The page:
# show that the group of $2\times 2$ invertible matrices is isomorphic to $S_{3}$

1) Show that the set of 2x2 matrices with non zero determinat together with multiplication form a group $(H,*)$ where $$H=\left.\left\{\begin{pmatrix} a&b\\c&d\end{pmatrix}\right|\; a,b,c,d\in \mathbb{Z}_2, ad-bc\neq 0 \right\}$$ Show that this group is isomorphic to $S_{3}$

2) identify elements of order 2 and show they are characterized by their traces

Hint show that the group acts naturally on the vector space $\mathbb{Z_{2}}\oplus \mathbb{Z_{2}}$ and permutes the non-zero elements.

part 1 is very simple. I showed that the multiplications is an operation on this set, the associativity is inherited from the 2x2 matrices, the id element is just the id matrix and the set is closed under taking inverses.

How to do the part 2)? How to create such isomorphism? What does it mean that the elements of order 2 are characterized by their traces???

## 1 Answer

Hint: Let $H$ act canonically on the set of non-zero vectors of $\Bbb Z_2\oplus \Bbb Z_2$ and show that this action is faithful. Then $H$ must be isomorphic to a subgroup of $S_3$ and simply by counting it must be all of $S_3$.
"The elements of order $2$ are characterised by their trace" means that there is a condition of the form "$A\in H$ has order $2$ if and only if $\text{trace}A=\;...$

Edit: Think of the non-zero vectors $\begin{pmatrix}1\\0\end{pmatrix}, \begin{pmatrix}0\\1\end{pmatrix}$ and $\begin{pmatrix}1\\1\end{pmatrix}$ as the numbers $1, 2, 3$. Formally, we take a bijection (a "renaming" if you will) $f$ from the set of non-zero vectors into the set $\{1,2,3\}$. Now, regular matrices map non-zero vectors onto non-zero vectors, so we can define a map $\varphi:GL(2,\Bbb Z_2)\to S_3$ by the rule $A\mapsto \sigma$, where $\sigma(i)=f(Af^{-1}(i))$. That means that if, for example, $A\begin{pmatrix}1\\0\end{pmatrix}=\begin{pmatrix}0\\1\end{pmatrix}$, then the corresponding $\sigma$ will satisfy $\sigma(1)=2$. This $\varphi$ will give you the desired isomorphism.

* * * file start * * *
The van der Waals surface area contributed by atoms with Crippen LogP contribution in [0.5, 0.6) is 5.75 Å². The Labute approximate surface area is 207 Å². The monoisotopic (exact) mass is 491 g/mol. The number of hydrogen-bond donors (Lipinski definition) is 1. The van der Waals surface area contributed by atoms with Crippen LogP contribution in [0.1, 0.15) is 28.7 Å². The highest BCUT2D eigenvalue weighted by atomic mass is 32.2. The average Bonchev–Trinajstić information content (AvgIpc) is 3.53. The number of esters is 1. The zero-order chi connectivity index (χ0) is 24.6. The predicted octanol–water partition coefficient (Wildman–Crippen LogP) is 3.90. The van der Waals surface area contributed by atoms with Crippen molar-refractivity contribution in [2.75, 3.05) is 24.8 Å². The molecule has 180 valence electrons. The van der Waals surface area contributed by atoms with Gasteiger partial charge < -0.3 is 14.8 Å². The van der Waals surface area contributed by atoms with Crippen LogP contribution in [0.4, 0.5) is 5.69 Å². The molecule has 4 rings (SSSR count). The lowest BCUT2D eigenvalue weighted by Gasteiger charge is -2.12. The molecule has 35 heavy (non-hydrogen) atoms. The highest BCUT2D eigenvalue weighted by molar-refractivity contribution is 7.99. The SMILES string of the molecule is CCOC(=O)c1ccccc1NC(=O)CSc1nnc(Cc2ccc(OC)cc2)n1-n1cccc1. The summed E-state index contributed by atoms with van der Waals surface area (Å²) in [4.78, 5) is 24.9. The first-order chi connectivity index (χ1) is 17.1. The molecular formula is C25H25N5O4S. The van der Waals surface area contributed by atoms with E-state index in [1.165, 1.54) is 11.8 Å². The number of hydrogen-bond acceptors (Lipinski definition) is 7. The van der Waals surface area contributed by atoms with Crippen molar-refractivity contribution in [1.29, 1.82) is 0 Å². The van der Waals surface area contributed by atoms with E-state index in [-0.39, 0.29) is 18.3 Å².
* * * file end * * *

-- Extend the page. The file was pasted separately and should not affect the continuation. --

• It is just very new to me. Our previous teacher taught us that to show isomorphism we need to find a bijective function that is a homomorphism. In the examples like the one above I have noticed that one usually just shows e.q that the order of two groups is the same. I found that the order of the group H must be 6, since we have 24 matrices having entries in $Z_{2}$ but only 6 of them have non-zero determinant. $S_{3}$ have also order 6. Both groups are non-commutative...but is it enough to prove that there exist an isomorphism between them? "A∈H has order 2 if and only if traceA=...2???'' – H.E Sep 8 '13 at 12:53
• one question more is my group H the same thing as $GL(2,\mathbb{Z_{2}})$? – H.E Sep 8 '13 at 13:02
• I have identified 4 elements of order 2. These are matrices that have their traces =0 mod 2. The remaining two ones have traces =1 mod 2. – H.E Sep 8 '13 at 13:26
• Yes the group $H$ is the same thing as $GL(2,\Bbb Z_2)$, because the non-singular matrices (non-zero determinant) are precisely the regular (invertible) matrices. Since $H$ is isomorphic to $S_3$, $H$ has precisely $3$ elements of order $2$. Now, the trace of an $n\times n$-matrix is $-1$ times the coefficient of $x^{n-1}$ in the characteristic polynomial. If $A$ has order $2$, then $A^2=I$ so its characteristic polynomial is $x^2-1$, so the trace is $0$. (Note $0=2$ in $\Bbb Z_2$.) – walcher Sep 8 '13 at 13:56
• thank you, very nice explanation – H.E Sep 8 '13 at 15:08